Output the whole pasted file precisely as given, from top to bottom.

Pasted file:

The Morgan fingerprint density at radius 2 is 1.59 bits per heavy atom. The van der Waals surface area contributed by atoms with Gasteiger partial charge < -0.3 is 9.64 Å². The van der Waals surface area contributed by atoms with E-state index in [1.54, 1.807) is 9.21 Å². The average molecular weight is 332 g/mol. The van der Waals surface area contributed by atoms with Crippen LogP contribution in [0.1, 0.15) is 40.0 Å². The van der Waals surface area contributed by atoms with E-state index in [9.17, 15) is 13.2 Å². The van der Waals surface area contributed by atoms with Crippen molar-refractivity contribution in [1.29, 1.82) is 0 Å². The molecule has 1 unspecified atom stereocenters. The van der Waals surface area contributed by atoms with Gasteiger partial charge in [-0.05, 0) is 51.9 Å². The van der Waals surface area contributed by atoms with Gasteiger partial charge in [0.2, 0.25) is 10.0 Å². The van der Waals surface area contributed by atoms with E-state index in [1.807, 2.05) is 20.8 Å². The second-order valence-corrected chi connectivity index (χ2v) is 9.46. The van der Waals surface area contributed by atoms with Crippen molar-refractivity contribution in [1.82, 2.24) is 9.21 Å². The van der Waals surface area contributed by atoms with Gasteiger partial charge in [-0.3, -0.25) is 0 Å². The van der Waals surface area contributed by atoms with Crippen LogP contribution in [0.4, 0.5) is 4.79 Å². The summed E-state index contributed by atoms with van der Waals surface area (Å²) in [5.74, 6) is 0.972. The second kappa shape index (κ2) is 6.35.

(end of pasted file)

The Morgan fingerprint density at radius 2 is 1.59 bits per heavy atom. The van der Waals surface area contributed by atoms with Gasteiger partial charge < -0.3 is 9.64 Å². The van der Waals surface area contributed by atoms with E-state index in [1.54, 1.807) is 9.21 Å². The average molecular weight is 332 g/mol. The van der Waals surface area contributed by atoms with Crippen LogP contribution in [0.1, 0.15) is 40.0 Å². The van der Waals surface area contributed by atoms with E-state index in [9.17, 15) is 13.2 Å². The van der Waals surface area contributed by atoms with Crippen molar-refractivity contribution in [1.29, 1.82) is 0 Å². The molecule has 1 unspecified atom stereocenters. The van der Waals surface area contributed by atoms with Gasteiger partial charge in [-0.05, 0) is 51.9 Å². The van der Waals surface area contributed by atoms with Gasteiger partial charge in [0.2, 0.25) is 10.0 Å². The van der Waals surface area contributed by atoms with E-state index in [1.807, 2.05) is 20.8 Å². The second-order valence-corrected chi connectivity index (χ2v) is 9.46. The van der Waals surface area contributed by atoms with Crippen molar-refractivity contribution in [1.82, 2.24) is 9.21 Å². The van der Waals surface area contributed by atoms with Gasteiger partial charge in [-0.3, -0.25) is 0 Å². The van der Waals surface area contributed by atoms with Crippen LogP contribution in [0.4, 0.5) is 4.79 Å². The summed E-state index contributed by atoms with van der Waals surface area (Å²) in [5.74, 6) is 0.972. The second kappa shape index (κ2) is 6.35.